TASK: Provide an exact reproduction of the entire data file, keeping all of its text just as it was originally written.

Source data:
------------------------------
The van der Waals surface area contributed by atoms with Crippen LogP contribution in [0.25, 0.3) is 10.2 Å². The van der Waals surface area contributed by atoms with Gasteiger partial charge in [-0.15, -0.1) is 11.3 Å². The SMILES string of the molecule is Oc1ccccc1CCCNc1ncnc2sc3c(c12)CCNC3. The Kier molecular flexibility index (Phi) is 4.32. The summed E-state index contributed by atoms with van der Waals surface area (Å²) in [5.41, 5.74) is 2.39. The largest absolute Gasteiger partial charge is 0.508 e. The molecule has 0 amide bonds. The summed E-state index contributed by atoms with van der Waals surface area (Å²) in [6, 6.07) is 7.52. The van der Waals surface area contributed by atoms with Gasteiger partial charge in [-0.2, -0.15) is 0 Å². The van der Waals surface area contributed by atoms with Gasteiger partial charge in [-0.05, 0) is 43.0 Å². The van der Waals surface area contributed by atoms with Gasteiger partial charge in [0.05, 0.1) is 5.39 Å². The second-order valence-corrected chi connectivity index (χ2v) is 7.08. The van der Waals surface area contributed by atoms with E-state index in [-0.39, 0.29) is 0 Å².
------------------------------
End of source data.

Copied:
The van der Waals surface area contributed by atoms with Crippen LogP contribution in [0.25, 0.3) is 10.2 Å². The van der Waals surface area contributed by atoms with Gasteiger partial charge in [-0.15, -0.1) is 11.3 Å². The SMILES string of the molecule is Oc1ccccc1CCCNc1ncnc2sc3c(c12)CCNC3. The Kier molecular flexibility index (Phi) is 4.32. The summed E-state index contributed by atoms with van der Waals surface area (Å²) in [5.41, 5.74) is 2.39. The largest absolute Gasteiger partial charge is 0.508 e. The molecule has 0 amide bonds. The summed E-state index contributed by atoms with van der Waals surface area (Å²) in [6, 6.07) is 7.52. The van der Waals surface area contributed by atoms with Gasteiger partial charge in [-0.2, -0.15) is 0 Å². The van der Waals surface area contributed by atoms with Gasteiger partial charge in [-0.05, 0) is 43.0 Å². The van der Waals surface area contributed by atoms with Gasteiger partial charge in [0.05, 0.1) is 5.39 Å². The second-order valence-corrected chi connectivity index (χ2v) is 7.08. The van der Waals surface area contributed by atoms with E-state index in [-0.39, 0.29) is 0 Å².